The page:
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Lawsuit alleges Chevrolet Cruze Diesel used illegal software on emissions tests

2014 Chevrolet Cruze Diesel
Image used with permission by copyright holder
The revelation that Volkswagen used illegal “defeat device” software to cheat on emissions tests has led to increased scrutiny of other carmakers’ testing procedures. Since the VW scandal broke way back in September, Mitsubishi and Suzuki have admitted to cheating in Japan, while Daimler and PSA Peugeot Citroën have been subject to investigation.

Now, General Motors is facing accusations of cheating. A class-action lawsuit filed in federal court in California Wednesday alleges GM used similar software to Volkswagen in the Chevrolet Cruze Diesel. The suit, filed by Seattle law firm Hagens Berman Sobol Shapiro, seeks buybacks, reimbursement of up to $2,000 for Cruze Diesel owners, and compensation based on any fix or extended warranties that aren’t used, according to The Detroit News.

The lawsuit claims that the plaintiffs have tested the Cruze Diesel using a Portable Emissions Measurement System (PEMS), and found that it violates U.S. emissions standards. PEMS devices are the industry standard for on-road tests of vehicle emissions and fuel economy. They were used by researchers from West Virginia University in the study that uncovered Volkswagen’s diesel cheating.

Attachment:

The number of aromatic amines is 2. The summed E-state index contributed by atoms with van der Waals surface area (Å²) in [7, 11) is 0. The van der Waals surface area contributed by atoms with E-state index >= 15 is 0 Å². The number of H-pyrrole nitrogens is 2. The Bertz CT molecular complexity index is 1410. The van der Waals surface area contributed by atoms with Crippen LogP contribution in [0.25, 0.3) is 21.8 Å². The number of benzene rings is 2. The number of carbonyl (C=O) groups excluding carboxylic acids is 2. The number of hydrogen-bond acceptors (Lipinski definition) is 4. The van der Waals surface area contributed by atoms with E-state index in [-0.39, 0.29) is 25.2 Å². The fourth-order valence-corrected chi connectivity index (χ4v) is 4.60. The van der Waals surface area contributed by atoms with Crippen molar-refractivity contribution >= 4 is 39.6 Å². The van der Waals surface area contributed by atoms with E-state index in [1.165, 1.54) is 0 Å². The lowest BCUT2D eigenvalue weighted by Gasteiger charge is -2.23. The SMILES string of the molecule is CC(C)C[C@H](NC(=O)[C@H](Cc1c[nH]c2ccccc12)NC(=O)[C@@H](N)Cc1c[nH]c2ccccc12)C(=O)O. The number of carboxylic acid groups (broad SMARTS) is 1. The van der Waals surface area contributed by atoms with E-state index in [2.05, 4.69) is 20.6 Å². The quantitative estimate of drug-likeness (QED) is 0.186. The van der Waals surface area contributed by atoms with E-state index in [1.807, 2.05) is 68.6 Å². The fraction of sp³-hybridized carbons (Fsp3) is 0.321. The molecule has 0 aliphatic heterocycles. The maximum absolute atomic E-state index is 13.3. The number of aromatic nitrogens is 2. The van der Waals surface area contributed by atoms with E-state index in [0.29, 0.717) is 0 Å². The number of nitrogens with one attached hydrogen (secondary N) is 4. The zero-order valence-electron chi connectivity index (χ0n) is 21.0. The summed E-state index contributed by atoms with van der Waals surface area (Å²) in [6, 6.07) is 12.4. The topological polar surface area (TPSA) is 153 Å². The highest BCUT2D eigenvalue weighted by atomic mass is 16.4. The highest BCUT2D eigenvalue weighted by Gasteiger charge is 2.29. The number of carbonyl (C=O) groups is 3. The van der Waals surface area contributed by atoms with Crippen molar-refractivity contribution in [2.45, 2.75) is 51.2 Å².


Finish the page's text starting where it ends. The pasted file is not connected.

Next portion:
Read more: Judge extends Volkswagen diesel settlement deadline

“These claims are baseless and we will vigorously defend ourselves. GM believes the Chevrolet Cruze turbo diesel complies with all U.S. EPA and CARB [California Air Resources Board] emissions regulations” GM said in a related statement. Chevy sold the Cruze Diesels involved the lawsuit from 2013 to 2015, and plans to bring a new Cruze Diesel based on the redesigned 2016 model to the U.S. at some point.

The lawsuit also cites a German environmental group’s report that GM’s Opel division uses a device that disables certain pollution controls under specific conditions. Opel has repeatedly denied that it uses illegal software. In a statement released last month, the carmaker called the group’s findings “misleading oversimplifications and misinterpretations of the complicated interrelationships of a modern emissions control system of a diesel engine.”

The law firm filing the Chevy Cruze suit is a member of the court-appointed committee working to reach a settlement in the Volkswagen diesel case. It is also lead counsel in a suit filed against Mercedes-Benz for alleged use of “defeat device” software.

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Stephen Edelstein
Stephen is a freelance automotive journalist covering all things cars. He likes anything with four wheels, from classic cars…
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